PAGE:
A phishing scheme has made victims of an undisclosed number of travelers using Hotels.com. According to an email sent to travelers by the company, scammers allegedly approached customers while pretending to represent Hotels.com or the actual hotel where the booking was made. The approach was made through means of phony emails and SMS messages, according to a report in Threatpost.
“We are aware of a scenario involving fraudulent communications to a proportion of consumers who have booked on our site from an individual claiming to represent our organization or the hotel at which they have booked a room,” wrote Ingrid Belobradic, the consumer and corporate PR Manager at Expedia, Hotels.com’s parent company.
Some of the details that customers were tricked into giving included:
- Phone numbers
- Email addresses
- Travel bookings and itineraries.
The notice via the email assured customers that credit card information wasn’t compromised however.
Further reminders and warnings were included to users, urging them to exercise caution when clicking on links offered in the SMSs and emails sent by the scammer.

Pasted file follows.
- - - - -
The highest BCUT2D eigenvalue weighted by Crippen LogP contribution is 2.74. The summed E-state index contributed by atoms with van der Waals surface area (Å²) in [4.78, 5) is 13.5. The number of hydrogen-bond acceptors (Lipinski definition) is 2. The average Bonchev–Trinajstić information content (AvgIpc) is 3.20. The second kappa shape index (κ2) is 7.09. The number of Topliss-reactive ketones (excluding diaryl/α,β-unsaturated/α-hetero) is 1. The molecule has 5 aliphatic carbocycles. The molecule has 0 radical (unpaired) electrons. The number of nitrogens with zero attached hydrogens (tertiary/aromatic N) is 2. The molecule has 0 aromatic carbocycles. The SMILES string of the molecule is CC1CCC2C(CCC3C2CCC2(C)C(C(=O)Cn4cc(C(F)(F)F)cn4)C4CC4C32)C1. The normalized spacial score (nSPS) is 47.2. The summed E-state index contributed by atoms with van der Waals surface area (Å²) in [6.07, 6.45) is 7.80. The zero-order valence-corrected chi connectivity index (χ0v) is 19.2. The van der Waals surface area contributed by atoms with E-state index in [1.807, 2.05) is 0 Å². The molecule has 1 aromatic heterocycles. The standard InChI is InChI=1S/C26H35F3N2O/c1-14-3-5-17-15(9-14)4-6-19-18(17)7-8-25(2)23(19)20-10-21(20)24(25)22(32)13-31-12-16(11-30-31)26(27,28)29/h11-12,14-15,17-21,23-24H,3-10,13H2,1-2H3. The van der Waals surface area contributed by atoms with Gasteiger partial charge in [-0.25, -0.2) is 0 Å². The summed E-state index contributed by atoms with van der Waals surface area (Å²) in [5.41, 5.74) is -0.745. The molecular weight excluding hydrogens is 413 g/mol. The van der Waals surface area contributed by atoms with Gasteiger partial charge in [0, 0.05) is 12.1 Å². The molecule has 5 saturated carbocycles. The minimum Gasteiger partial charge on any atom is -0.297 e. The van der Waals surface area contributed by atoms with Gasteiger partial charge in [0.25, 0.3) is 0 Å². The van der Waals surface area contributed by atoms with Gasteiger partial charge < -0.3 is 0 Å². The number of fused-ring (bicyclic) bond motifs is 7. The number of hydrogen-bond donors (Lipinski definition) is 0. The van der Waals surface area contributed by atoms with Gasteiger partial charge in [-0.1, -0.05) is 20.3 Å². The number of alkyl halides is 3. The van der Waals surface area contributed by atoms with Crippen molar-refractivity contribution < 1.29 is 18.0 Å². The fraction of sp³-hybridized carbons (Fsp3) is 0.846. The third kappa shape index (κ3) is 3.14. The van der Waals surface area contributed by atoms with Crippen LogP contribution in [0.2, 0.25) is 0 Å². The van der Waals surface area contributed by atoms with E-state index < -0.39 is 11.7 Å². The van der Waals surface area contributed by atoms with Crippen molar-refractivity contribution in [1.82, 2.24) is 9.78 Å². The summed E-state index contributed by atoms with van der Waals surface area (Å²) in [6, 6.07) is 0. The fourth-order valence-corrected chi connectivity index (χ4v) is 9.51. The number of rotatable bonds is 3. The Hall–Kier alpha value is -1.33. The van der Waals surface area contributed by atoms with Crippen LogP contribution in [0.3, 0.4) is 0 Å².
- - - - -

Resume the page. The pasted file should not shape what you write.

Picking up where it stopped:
Belobradic added that the affected customers are being looked into, saying: “We have investigated this phishing incident thoroughly, and impacted customers are being or have been notified and advised of any appropriate action they may need to take.”
The website is encouraging users who have been tricked into revealing payment information to contact their banks for additional guidance on safeguarding their payment details.
In bringing in an enhanced security measure, Hotels.com has introduced and implemented a multi-factor authentication tool with immediate effect. This brings increased security and is applicable among all its hotel partners. To help avoid and prevent future incidents involving fraud, various ‘education mechanics’ were distributed among its hotel partners this week, according to Belobradic.
Unsuspecting and often distracted travelers who have their guard down are a consistent target for hackers and scammers.
A similar incident occurred last year with Booking.com, where travelers were tricked into actually giving money to scammers who falsely represented themselves as the website and company’s employees. At the time, Booking.com claimed that customer details were obtained by criminals by sending messages to hotel staff, asking to gather the guests’ details.
A decade ago, nearly 243,000 customers of Hotels.com were notified to keep an eye on their personal data after an auditor from Ernst & Young had a laptop stolen from his car. The laptop contained data that included credit card information, names and addresses of customers who booked hotel stays via Hotels.com in 2004.
Details around the current phishing incident are currently slim. Stay tuned for more updates.